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Field Post #3

VSalas's picture

One of the issues that keeps popping into my mind is this new model of student freedom in schools. This concept still shocks me, especially when I see students at my praxis at Bell high school where they are given more freedom in their academics then I had when I was their age. I understand the purpose of allowing urban kids to have a space to voice their concerns by questions their teachers and the administration, which is important when student enter higher education, but the lack of discipline still makes me question whether these students are given proper guidance to achieve this goal. For example, at my praxis at Bell High School I help student with their essays in the LIT Lab but a lot of the time there are no students using the lab. Now our English teacher, Ms. S, always says that it’s the student’s choice to use this resource and eventually they’ll learn when “they receive their grades back.” This concept seemed a little harsh considering that it would be setting the student up to fail to “learn from their mistakes”. How will this effect 1. Their self-esteem and 2. Teach the student the correct way to do things academically?

I feel that in order to research whether this method does more good then harm I would need to conduct interviews of students from varies grade levels and the resources that they know about and how to use them. It’s hard watching these students struggle or turn in half-attempted assignments because I feel there isn’t much consequences or pressure from administration for these students to reach their full potential. Also I would also like to look into whether these students feel supported because if they are expected to figure assignments out themselves then that could be an added stress than just being told what to do. There’s a lot that I still want to look into this new model because many of these things are still fairly new within the education community.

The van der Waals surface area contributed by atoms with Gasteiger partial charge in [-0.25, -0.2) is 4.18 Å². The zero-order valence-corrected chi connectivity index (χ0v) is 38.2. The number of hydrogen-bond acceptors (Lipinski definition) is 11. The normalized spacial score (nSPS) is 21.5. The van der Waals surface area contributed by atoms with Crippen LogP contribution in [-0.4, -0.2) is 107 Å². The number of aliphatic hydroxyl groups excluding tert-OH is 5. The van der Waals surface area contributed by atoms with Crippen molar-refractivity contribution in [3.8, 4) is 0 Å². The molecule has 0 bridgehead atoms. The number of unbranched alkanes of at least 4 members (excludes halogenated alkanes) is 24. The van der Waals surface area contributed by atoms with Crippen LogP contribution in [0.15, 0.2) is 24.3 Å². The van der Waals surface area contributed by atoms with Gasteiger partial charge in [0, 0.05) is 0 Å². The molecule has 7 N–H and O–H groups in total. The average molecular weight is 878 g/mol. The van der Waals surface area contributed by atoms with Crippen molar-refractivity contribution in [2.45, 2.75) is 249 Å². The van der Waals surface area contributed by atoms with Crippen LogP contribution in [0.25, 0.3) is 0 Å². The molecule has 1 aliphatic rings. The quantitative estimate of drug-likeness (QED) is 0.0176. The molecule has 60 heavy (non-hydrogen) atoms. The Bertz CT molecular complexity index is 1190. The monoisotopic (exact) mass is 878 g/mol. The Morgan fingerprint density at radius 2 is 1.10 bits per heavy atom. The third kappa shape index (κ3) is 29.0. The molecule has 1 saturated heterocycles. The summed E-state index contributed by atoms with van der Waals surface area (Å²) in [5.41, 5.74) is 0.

jccohen's picture


This question of how much and how freedom might be helpful and/or harmful for students is a provocative focus for your paper.  While it is important to ground your investigation in what you're experienced and learned in the site, I'm not sure you'll have the opportunity to pursue interviews as you suggest here.  If so, great, but if not, you'll be relying on your fieldnotes from your visits to the school as well as library/internet research into the questions you raise here.  Golann's article on 'no-excuses' schools provides an interesting counterpoint, and I think you'll find some interesting pieces on student freedom and learning in the literature.